True masters learn all the parts of their field of study until they know how everything interacts and their brains rewire
With warfare, we would go through a similar process, breaking it up into parts—field maneuvers, weaponry, logistics, strategy. Having deep knowledge of these subjects, we could analyze the results of a battle and come to some interesting conclusions; or, with some field experience, we could lead an army into battle and do an effective job.
Also with warfare, once battle is engaged, we become susceptible to what is known as the fog of war—the highly unpredictable element that comes into play when two opposing forces square up and nothing can be precisely anticipated. The situation is continuously fluid, as one side reacts to the other and the unexpected intervenes. This battle in real time has an interactive, changing element that cannot be reduced to its parts or to simple analysis, and is not something we can see and measure.
We shall call it the dynamic, the living force that inevitably operates in anything we study or do.
Through intense absorption in a particular field over a long period of time, Masters come to understand all of the parts involved in what they are studying. They reach a point where all of this has become internalized and they are no longer seeing the parts, but gain an intuitive feel for the whole.
In warfare, we can point to the great German general Erwin Rommel, who was said to possess the highest form of the fingertip feel ever chronicled in the history of battle. He could sense exactly where the enemy was thinking of striking and foil their plans; he could launch an offensive at precisely the weak point in their lines of defense. He seemed to have eyes in the back of his head, and oracular powers for reading the future. He did all of this in the deserts of North Africa where it was nearly impossible to get any clear sense of the terrain. Rommel’s power, however, was not occult in nature. He simply had a much deeper knowledge than other generals of all of the aspects of battle. He constantly flew over the desert in his own plane, gaining a bird’s-eye feel for the terrain. He was a trained mechanic, and so had a complete knowledge of his tanks and what he could expect of them. He studied in depth the psychology of the opposing army and its generals. He interacted with almost all of his soldiers, and had a clear sense of how far he could push them. Whatever he studied, he did so with incredible intensity and depth. A point was reached where all of these details became internalized. They fused together in his brain, giving him a feel for the whole picture and a sense of this interactive dynamic.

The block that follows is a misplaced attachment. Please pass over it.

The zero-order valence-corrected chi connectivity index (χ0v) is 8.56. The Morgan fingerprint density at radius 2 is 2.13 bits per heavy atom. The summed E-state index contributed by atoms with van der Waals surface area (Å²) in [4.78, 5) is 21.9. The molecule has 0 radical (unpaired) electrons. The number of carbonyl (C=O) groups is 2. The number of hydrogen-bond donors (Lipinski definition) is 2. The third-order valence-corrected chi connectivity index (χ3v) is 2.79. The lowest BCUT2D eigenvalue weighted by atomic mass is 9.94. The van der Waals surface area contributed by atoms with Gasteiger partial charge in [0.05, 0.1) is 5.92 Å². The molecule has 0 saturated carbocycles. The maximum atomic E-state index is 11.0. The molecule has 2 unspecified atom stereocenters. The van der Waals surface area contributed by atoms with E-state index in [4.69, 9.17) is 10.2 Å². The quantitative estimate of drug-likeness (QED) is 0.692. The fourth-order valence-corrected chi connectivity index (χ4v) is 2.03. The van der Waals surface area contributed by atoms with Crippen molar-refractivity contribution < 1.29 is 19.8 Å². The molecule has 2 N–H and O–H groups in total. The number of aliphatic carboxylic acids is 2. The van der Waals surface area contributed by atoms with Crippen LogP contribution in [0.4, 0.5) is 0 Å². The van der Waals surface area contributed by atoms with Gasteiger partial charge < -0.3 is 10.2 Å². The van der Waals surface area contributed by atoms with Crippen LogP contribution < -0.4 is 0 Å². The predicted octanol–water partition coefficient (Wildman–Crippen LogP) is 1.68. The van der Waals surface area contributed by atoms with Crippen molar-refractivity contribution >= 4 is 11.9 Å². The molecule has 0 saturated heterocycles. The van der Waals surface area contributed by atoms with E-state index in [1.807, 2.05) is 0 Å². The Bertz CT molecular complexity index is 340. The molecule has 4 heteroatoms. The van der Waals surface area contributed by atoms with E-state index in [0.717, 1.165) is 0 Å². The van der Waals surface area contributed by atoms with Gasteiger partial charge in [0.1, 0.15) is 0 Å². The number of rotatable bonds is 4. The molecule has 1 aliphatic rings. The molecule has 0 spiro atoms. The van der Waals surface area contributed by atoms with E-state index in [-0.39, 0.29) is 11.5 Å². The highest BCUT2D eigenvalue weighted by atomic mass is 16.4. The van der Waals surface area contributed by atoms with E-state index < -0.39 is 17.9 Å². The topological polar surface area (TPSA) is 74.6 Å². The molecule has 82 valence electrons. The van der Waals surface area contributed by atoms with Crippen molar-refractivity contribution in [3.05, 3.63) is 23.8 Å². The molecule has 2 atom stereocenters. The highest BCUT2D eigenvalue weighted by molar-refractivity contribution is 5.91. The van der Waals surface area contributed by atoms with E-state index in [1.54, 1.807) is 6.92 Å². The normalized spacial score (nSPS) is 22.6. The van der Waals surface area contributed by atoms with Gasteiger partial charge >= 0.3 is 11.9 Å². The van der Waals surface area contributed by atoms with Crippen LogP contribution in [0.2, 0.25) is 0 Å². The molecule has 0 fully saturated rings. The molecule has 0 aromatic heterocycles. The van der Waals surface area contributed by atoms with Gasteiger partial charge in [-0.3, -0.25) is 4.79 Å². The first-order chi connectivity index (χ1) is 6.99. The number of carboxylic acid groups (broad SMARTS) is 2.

The ability to have this intuitive grasp of the whole and feel this dynamic is simply a function of time. Since it has been shown that the brain is literally altered after approximately 10,000 hours of practice, these powers would be the result of a transformation that happens in the brain after some 20,000 hours and beyond. With this much practice and experience, all kinds of connections have been formed in the brain between different forms of knowledge. Masters thus have a sense of how everything interacts organically, and they can intuit patterns or solutions in an instant. This fluid form of thinking does not occur through a step-by-step process, but rather comes in flashes and insights as the brain makes sudden connections between disparate forms of knowledge, causing us to sense the dynamic in real time.
Mastery by Robert Greene
“We all are learning, modifying, or destroying ideas all the time. Rapid destruction of your ideas when the time is right is one of the most valuable qualities you can acquire. You must force yourself to consider arguments on the other side.
— Charles T. Munger”
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